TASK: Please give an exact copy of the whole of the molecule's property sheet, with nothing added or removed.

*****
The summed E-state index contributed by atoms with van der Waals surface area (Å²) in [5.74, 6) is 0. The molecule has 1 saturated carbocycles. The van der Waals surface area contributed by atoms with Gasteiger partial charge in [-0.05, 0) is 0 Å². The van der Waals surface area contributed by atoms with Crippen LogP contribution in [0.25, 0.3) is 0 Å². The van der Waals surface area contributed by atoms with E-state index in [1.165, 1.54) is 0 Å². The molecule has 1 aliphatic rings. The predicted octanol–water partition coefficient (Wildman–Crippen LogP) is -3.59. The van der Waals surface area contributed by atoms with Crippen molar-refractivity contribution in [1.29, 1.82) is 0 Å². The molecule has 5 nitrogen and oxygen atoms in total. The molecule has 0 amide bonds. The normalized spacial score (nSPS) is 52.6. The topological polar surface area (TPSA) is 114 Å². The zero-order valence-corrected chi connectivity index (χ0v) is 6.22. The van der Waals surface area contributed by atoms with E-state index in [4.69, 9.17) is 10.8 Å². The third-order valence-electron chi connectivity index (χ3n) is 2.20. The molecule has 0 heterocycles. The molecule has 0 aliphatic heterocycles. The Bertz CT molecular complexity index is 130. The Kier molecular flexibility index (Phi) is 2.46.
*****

The summed E-state index contributed by atoms with van der Waals surface area (Å²) in [5.74, 6) is 0. The molecule has 1 saturated carbocycles. The van der Waals surface area contributed by atoms with Gasteiger partial charge in [-0.05, 0) is 0 Å². The van der Waals surface area contributed by atoms with Crippen LogP contribution in [0.25, 0.3) is 0 Å². The van der Waals surface area contributed by atoms with E-state index in [1.165, 1.54) is 0 Å². The molecule has 1 aliphatic rings. The predicted octanol–water partition coefficient (Wildman–Crippen LogP) is -3.59. The van der Waals surface area contributed by atoms with Crippen molar-refractivity contribution in [1.29, 1.82) is 0 Å². The molecule has 5 nitrogen and oxygen atoms in total. The molecule has 0 amide bonds. The normalized spacial score (nSPS) is 52.6. The topological polar surface area (TPSA) is 114 Å². The zero-order valence-corrected chi connectivity index (χ0v) is 6.22. The van der Waals surface area contributed by atoms with E-state index in [4.69, 9.17) is 10.8 Å². The third-order valence-electron chi connectivity index (χ3n) is 2.20. The molecule has 0 heterocycles. The molecule has 0 aliphatic heterocycles. The Bertz CT molecular complexity index is 130. The Kier molecular flexibility index (Phi) is 2.46.